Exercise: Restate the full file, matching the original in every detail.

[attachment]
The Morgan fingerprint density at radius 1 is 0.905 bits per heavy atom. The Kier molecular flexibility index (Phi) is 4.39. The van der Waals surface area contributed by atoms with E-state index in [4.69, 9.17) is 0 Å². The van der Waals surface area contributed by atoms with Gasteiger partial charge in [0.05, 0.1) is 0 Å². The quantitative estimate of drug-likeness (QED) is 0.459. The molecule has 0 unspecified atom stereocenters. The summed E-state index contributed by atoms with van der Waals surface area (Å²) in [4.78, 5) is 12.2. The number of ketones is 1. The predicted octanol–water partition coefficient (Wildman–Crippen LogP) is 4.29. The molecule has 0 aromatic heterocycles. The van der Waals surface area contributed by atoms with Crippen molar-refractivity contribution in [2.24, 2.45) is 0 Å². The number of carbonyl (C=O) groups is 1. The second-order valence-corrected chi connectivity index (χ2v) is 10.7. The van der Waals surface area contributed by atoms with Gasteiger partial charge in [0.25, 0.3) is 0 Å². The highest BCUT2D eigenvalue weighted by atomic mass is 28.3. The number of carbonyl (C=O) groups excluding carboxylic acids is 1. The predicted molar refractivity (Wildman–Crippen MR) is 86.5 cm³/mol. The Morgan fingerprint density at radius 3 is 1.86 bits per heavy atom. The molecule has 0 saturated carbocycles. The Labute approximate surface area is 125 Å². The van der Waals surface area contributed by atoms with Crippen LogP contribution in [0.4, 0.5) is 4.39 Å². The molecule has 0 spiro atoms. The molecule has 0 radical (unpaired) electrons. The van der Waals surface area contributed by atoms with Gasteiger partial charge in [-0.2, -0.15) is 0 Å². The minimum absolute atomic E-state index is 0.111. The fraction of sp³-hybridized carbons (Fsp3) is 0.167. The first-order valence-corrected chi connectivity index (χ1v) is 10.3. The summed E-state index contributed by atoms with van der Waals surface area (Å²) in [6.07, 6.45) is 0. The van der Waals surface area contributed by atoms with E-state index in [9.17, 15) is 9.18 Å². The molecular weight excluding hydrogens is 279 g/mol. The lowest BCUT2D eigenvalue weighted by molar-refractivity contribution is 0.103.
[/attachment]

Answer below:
The Morgan fingerprint density at radius 1 is 0.905 bits per heavy atom. The Kier molecular flexibility index (Phi) is 4.39. The van der Waals surface area contributed by atoms with E-state index in [4.69, 9.17) is 0 Å². The van der Waals surface area contributed by atoms with Gasteiger partial charge in [0.05, 0.1) is 0 Å². The quantitative estimate of drug-likeness (QED) is 0.459. The molecule has 0 unspecified atom stereocenters. The summed E-state index contributed by atoms with van der Waals surface area (Å²) in [4.78, 5) is 12.2. The number of ketones is 1. The predicted octanol–water partition coefficient (Wildman–Crippen LogP) is 4.29. The molecule has 0 aromatic heterocycles. The van der Waals surface area contributed by atoms with Crippen molar-refractivity contribution in [2.24, 2.45) is 0 Å². The number of carbonyl (C=O) groups is 1. The second-order valence-corrected chi connectivity index (χ2v) is 10.7. The van der Waals surface area contributed by atoms with Gasteiger partial charge in [0.25, 0.3) is 0 Å². The highest BCUT2D eigenvalue weighted by atomic mass is 28.3. The number of carbonyl (C=O) groups excluding carboxylic acids is 1. The predicted molar refractivity (Wildman–Crippen MR) is 86.5 cm³/mol. The Morgan fingerprint density at radius 3 is 1.86 bits per heavy atom. The molecule has 0 saturated carbocycles. The Labute approximate surface area is 125 Å². The van der Waals surface area contributed by atoms with Crippen LogP contribution in [0.4, 0.5) is 4.39 Å². The molecule has 0 spiro atoms. The molecule has 0 radical (unpaired) electrons. The van der Waals surface area contributed by atoms with Gasteiger partial charge in [-0.2, -0.15) is 0 Å². The minimum absolute atomic E-state index is 0.111. The fraction of sp³-hybridized carbons (Fsp3) is 0.167. The first-order valence-corrected chi connectivity index (χ1v) is 10.3. The summed E-state index contributed by atoms with van der Waals surface area (Å²) in [6.07, 6.45) is 0. The van der Waals surface area contributed by atoms with E-state index in [9.17, 15) is 9.18 Å². The molecular weight excluding hydrogens is 279 g/mol. The lowest BCUT2D eigenvalue weighted by molar-refractivity contribution is 0.103.